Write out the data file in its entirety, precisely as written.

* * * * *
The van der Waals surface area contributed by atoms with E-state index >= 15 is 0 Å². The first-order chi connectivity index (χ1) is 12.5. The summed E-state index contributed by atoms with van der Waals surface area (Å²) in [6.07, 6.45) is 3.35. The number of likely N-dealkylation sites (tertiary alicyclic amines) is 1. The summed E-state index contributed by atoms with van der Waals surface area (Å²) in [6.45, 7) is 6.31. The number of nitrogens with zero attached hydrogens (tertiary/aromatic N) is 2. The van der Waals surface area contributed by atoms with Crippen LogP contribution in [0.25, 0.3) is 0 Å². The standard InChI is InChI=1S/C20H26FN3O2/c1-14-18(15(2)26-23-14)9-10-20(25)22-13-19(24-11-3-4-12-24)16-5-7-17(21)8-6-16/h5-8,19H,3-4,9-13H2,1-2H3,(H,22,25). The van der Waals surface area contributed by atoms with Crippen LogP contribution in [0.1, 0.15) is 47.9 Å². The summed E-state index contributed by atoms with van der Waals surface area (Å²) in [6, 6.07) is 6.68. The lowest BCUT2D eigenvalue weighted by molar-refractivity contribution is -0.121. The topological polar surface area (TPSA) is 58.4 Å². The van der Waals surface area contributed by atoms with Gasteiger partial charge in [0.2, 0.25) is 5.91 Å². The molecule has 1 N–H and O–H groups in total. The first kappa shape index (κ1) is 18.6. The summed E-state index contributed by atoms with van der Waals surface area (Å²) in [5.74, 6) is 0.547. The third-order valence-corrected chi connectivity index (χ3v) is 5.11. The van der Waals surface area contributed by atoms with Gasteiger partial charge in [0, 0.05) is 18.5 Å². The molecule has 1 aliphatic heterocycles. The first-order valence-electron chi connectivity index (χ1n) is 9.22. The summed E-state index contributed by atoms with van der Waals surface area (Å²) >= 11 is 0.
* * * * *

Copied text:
The van der Waals surface area contributed by atoms with E-state index >= 15 is 0 Å². The first-order chi connectivity index (χ1) is 12.5. The summed E-state index contributed by atoms with van der Waals surface area (Å²) in [6.07, 6.45) is 3.35. The number of likely N-dealkylation sites (tertiary alicyclic amines) is 1. The summed E-state index contributed by atoms with van der Waals surface area (Å²) in [6.45, 7) is 6.31. The number of nitrogens with zero attached hydrogens (tertiary/aromatic N) is 2. The van der Waals surface area contributed by atoms with Crippen LogP contribution in [0.25, 0.3) is 0 Å². The standard InChI is InChI=1S/C20H26FN3O2/c1-14-18(15(2)26-23-14)9-10-20(25)22-13-19(24-11-3-4-12-24)16-5-7-17(21)8-6-16/h5-8,19H,3-4,9-13H2,1-2H3,(H,22,25). The van der Waals surface area contributed by atoms with Crippen LogP contribution in [0.1, 0.15) is 47.9 Å². The summed E-state index contributed by atoms with van der Waals surface area (Å²) in [6, 6.07) is 6.68. The lowest BCUT2D eigenvalue weighted by molar-refractivity contribution is -0.121. The topological polar surface area (TPSA) is 58.4 Å². The van der Waals surface area contributed by atoms with Gasteiger partial charge in [0.2, 0.25) is 5.91 Å². The molecule has 1 N–H and O–H groups in total. The first kappa shape index (κ1) is 18.6. The summed E-state index contributed by atoms with van der Waals surface area (Å²) in [5.74, 6) is 0.547. The third-order valence-corrected chi connectivity index (χ3v) is 5.11. The van der Waals surface area contributed by atoms with Gasteiger partial charge in [0, 0.05) is 18.5 Å². The molecule has 1 aliphatic heterocycles. The first-order valence-electron chi connectivity index (χ1n) is 9.22. The summed E-state index contributed by atoms with van der Waals surface area (Å²) >= 11 is 0.